jobless whose only income is food stamps — about six million of the long-term unemployed — have had their food stamps taken away from them with cuts to the program in order to pay for an unemployment benefit extension for middle class unemployed people who are eligible for benefits.
Those in the most need of a chance for a job and an economic lifeline are going to be starved to death to pay for a benefit for only SOME unemployed people, mainly those who are middle class.
There’s a double standard: the Golden Parachute for the rich and their whores in Congress, the Oval Office, and the US Supreme Court near the top of the economic ladder, and the Lead Anchor standard for the 98% on the lower and bottom rungs.
So why is it OK for the poor to be crushed underfoot, suffering in misery and deprivation with higher disability rates, maternal and infant mortality rates, and lower life expectancies — all due to lack of access to medical care and other basic human needs — than people in many Third World nations while only the grievances of the middle class matter?
If it’s not acceptable to destroy the middle class, then it’s not acceptable to destroy the poor.
If it’s not OK for middle class women and girls to be forced to work in the seedy sex industry under exploitative, dehumanizing and degrading conditions with no social security credits and other benefits due to job discrimination and lack of equal opportunity for jobs with dignity, why should it be OK for poor women and girls? If it’s not OK for your wives and daughters, it’s not OK for us.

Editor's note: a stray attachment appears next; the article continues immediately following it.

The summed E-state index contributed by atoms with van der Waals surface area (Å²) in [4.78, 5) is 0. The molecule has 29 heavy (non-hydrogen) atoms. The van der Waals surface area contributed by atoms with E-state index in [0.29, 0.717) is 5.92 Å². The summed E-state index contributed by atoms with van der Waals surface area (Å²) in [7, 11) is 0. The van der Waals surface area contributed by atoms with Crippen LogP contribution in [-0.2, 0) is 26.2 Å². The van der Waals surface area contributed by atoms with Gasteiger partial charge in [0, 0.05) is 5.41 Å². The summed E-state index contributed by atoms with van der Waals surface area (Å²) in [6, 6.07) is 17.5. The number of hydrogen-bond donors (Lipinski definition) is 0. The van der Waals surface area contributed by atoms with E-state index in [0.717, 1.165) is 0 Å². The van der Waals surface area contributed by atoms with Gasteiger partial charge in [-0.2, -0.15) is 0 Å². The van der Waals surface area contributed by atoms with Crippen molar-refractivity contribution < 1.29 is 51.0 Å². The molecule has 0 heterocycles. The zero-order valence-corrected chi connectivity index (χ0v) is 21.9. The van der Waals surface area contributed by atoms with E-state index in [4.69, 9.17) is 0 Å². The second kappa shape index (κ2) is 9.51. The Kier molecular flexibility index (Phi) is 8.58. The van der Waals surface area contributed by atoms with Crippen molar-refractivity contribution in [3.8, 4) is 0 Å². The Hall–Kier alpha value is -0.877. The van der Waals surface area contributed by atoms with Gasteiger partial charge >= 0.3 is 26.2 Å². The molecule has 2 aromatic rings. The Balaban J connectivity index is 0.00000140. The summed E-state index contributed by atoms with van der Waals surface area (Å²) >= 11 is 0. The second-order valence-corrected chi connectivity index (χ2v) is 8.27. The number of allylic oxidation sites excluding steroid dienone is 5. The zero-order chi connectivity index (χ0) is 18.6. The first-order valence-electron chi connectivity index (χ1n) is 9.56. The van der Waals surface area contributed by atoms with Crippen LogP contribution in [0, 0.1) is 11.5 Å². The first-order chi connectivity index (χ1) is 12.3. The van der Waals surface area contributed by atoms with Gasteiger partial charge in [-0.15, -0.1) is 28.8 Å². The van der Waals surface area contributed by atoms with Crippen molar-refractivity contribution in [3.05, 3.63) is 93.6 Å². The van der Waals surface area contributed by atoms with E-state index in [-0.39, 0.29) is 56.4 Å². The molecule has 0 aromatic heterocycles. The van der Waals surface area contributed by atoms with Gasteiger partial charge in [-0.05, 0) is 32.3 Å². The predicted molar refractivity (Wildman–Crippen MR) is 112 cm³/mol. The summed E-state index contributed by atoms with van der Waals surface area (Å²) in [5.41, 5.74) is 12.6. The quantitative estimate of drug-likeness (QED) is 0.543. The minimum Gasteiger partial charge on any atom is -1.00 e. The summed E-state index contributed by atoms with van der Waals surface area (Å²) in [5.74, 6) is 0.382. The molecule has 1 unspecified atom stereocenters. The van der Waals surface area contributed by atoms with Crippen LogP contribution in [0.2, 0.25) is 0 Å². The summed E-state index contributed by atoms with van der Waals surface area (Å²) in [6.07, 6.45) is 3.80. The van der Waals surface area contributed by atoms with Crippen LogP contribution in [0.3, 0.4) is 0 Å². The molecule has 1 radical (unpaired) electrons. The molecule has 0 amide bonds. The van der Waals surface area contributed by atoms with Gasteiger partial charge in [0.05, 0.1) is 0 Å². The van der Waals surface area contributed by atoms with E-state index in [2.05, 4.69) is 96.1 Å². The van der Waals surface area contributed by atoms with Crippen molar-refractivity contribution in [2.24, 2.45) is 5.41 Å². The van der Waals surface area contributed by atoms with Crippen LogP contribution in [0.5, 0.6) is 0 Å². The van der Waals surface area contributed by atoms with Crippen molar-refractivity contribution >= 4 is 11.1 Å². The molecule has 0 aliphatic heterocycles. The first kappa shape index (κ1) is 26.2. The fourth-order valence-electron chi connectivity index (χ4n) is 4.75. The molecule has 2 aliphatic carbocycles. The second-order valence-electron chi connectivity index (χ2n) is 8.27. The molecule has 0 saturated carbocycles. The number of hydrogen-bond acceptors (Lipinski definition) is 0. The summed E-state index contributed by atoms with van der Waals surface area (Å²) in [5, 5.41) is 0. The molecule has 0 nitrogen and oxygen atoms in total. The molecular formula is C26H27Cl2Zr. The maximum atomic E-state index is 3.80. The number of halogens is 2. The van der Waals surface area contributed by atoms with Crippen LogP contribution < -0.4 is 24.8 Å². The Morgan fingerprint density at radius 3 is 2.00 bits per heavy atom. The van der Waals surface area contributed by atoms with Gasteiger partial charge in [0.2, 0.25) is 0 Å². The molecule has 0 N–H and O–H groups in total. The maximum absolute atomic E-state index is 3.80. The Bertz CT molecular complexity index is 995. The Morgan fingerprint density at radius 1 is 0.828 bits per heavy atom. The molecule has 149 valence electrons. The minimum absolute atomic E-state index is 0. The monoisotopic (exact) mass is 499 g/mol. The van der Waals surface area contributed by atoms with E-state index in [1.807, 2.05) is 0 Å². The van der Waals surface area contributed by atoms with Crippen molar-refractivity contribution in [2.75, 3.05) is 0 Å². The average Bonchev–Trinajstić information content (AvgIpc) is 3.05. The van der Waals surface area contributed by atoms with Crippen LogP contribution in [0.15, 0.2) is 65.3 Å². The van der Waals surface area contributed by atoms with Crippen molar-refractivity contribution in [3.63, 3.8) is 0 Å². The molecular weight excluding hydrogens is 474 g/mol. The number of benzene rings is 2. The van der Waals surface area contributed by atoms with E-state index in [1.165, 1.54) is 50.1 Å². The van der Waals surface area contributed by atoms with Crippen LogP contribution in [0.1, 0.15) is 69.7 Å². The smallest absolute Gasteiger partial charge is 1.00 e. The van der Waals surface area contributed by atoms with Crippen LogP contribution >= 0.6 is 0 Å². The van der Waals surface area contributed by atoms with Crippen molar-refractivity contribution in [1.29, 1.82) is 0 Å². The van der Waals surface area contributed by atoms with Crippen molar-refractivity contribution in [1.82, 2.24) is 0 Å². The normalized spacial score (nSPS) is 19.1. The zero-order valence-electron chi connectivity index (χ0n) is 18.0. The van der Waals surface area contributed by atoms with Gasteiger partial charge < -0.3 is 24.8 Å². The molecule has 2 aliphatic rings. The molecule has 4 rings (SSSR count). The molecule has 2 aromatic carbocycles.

If it’s not OK for middle class boys and men to fight in imperialist wars (that only serve the interests of the very rich) only to get blown up, maimed, and killed; then it’s not OK for our men either.
For over 30 years that fascist right-wing politicians (whose generous salaries, perks, travel expenses, Cadillac health care, and $90,000/yr retirement benefits are paid for by the public) worked to dismantle laws and social programs and safety nets that benefited the working class and the poor; the poor were promised a share of the pie if only we’d quietly wait our turn, hats in hand, after Reagan’s trickle-down economics first benefited the rich and the middle class.
But we never got our turn.
During every debate and discourse on universal health care, provisions in health care reform bills that would have helped the poor were jettisoned in the name of “compromise.” Those of us in poverty never got our turn after the middle class got what they wanted. We’re fed up and we’re through being polite because we can’t wait anymore. And we won’t. We’re sick and tired of being appointed to “take one for the team.”
(And no, we will not “shut up and stop whining”, thank you very much.)